Monte Barrett: “I’m Desperate and Dangerous”
By Gabriel Montoya Interview at ringside, Doghouse Boxing (July 2, 2008) (Photo © German Villasenor)  
Saturday night’s Top Rank Pay-Per-view undercard featured some exciting action from two heavyweights thought to be headed in opposite directions. Tye Fields, 41-2 (36), that gigantic (6’8” 265 lbs) southpaw prospect took on veteran contender Monte ‘Two Gunz’ Barrett, 34-6 (20) in what was supposed to be a step-up fight on the biggest of stages. It took Barrett 57 seconds to knock Fields out in an explosive upset that got the 8,000 plus fans at the Mandalay Bay on their feet.

There are few things better than a heavyweight KO and this one proved right up there with some of the great highlight reel wins in recent memory. Fields came out in typical fashion, looking to impose his size behind a slow, right jab. Barrett, being the smaller, quicker man at 6’3” 220, combined his speed advantage with a veteran’s savvy to land a short right hand followed by a series of brutally flush lefts and rights that sent Fields timbering to the canvas. It didn’t take long for referee Kenny Bayless to call a halt to the action as Fields tried in vain to shake off the cobwebs. Coming off a two-fight second round knockout win streak that saw him avenge a loss to Cliff Couser and take out Damon Reed, it was an outcome that the underdog Barrett envisioned all along.

“Of course,” Barrett would tell me from ringside. “[Although] I thought it would go to the second. I wanted to extend my second round knockout streak. But I knew it was going to be by knockout.”

So what was it about Fields that made him feel so confident coming?

“I knew he was clumsy,” explained Barrett. “He’s a strong guy but I knew he was clumsy. I knew he could take a good punch. But I been working hard with a fighter named Nate James, right? He is alternate on the Olympic team. 6’6”. 260. Southpaw. He can punch. He’s fast. He got a pretty boy look but he’s mean in the ring. He’s a sweetheart outside of it. He helped me out so much in training camp. In my first two weeks, he was busting my ass. But I adjusted. I had eight weeks to prepare for this fight. I usually training eight weeks. Basically for the first couple of weeks, I was going home and coming back. Then I bore down and got to work.”

With southpaw heavyweights the size of Fields not exactly growing on trees, Barrett mainly sparred with James. It’s clear from the way he speaks about him that Barrett feels the young amateur can go a long way.

“I [primarily] sparred with Nate. I sparred 74 rounds with him. I sparred the last couple days with Wayne Braithwaite. I sparred with him a couple rounds. I also sparred with a 6’8” guy who is with Main Events. He’s 18-0. Most of my work is with Nate. I felt good because Nate is strong but he can move much better than this guy.”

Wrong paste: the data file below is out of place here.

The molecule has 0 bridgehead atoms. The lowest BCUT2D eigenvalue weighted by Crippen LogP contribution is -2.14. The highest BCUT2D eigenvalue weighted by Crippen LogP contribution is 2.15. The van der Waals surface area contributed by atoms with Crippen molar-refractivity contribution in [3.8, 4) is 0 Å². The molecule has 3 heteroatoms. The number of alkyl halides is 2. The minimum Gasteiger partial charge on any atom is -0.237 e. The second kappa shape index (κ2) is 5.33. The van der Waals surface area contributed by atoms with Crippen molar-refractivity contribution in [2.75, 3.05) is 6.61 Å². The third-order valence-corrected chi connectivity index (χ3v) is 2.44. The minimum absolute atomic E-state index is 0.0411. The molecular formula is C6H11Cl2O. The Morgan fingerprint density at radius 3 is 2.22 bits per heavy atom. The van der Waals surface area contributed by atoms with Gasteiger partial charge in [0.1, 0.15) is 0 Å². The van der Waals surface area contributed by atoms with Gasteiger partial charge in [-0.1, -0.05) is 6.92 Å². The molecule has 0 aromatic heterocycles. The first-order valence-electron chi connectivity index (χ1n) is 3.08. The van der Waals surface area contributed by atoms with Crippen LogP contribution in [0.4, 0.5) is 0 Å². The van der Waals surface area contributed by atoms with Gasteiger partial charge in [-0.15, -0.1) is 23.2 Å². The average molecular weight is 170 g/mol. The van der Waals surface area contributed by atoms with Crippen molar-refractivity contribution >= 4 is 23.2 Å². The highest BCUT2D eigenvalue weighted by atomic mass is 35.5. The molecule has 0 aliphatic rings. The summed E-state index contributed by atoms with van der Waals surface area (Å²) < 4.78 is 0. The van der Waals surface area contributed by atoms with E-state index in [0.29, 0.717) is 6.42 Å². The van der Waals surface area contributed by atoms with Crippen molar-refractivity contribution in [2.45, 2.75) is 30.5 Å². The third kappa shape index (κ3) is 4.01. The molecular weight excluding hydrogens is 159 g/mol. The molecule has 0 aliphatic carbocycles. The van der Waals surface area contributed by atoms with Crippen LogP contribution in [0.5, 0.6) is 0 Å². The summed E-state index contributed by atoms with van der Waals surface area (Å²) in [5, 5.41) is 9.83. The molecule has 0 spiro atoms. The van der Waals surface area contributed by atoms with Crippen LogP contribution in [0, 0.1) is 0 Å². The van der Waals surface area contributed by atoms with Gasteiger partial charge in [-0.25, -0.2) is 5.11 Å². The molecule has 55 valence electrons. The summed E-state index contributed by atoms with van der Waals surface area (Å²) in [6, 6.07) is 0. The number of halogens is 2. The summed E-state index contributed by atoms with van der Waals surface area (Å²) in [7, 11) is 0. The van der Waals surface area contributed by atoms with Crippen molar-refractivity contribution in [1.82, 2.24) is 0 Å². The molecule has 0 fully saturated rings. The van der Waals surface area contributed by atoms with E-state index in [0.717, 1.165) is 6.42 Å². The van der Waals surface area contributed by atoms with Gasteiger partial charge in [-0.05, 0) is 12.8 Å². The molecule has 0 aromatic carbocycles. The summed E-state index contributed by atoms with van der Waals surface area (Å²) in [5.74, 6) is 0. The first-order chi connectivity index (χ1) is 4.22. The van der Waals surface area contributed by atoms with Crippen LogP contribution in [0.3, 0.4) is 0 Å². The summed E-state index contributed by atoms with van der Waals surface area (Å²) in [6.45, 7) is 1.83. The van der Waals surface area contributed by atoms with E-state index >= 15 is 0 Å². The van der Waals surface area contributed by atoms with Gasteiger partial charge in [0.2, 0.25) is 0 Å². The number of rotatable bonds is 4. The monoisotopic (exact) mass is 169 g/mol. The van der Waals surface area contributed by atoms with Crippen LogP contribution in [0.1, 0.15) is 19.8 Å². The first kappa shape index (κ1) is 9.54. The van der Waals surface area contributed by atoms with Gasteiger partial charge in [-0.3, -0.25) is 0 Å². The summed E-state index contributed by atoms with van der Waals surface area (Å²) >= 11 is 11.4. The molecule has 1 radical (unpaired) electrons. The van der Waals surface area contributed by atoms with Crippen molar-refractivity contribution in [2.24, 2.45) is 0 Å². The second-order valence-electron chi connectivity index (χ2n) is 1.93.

Over the past year or so, Top Rank has been getting Fields more and more television exposure in the hope of building up the prospect into a contender. For many fans in Vegas this weekend, it was a foregone conclusion that he would win. That kind of under-the-radar treatment is exactly how Barrett likes it.

“That’s the best thing,” he says with a confidence that doesn’t come close to cocky. “I love that. I am able to just be free. I am in a good space in my life. I have no distractions. And I can focus on what I need to focus on. It showed in the ring. It showed the last couple fights. People are saying ‘Oh, you fought Cliff Couser and Damon Reed’; those are the second round knockouts. I say, every fight I fight from this point will be knockouts. It’s just that people don’t know about them. I’m ready to step my game up.”

So now, Barrett looks to step that game up to the next level and has specific views on who he should face and why.

“I want to fight David Haye, Chris Arreola, or Samuel Peter,” he says. “Those are the guys that I am going to target.”

All good matchups that promise non-stop action. While he was at it calling out guys of that ilk, I wondered aloud about Alexander Povetkin as a possibility.

“Povetkin? I like Povetkin. But he is getting ready to fight for a title so I am going to be realistic. David Haye is looking for someone to fight. Arreola is a rising prospect and Samuel Peter is set to fight Klitschko. And I doubt Klitschko will fight.”

At age 37, after all this time in the game, what is the big difference that has added up to success in his last three fights?

“What I’m doing differently is that I took all the drama out of my life. That’s one. So now I can focus. And I‘m desperate. That’s what’s different in my life. So when you’re desperate, desperate people do desperate things. I’m desperate and I’m dangerous. That’s why my name is Monte D. Barrett. The ‘D’ stands for ‘Desperate’ and ‘Dangerous’. You feel me?”

After watching what he did to Fields on Saturday night and seeing how the positive changes in Barrett’s life have added up, it’s kind of hard not to.

Gabriel at: .

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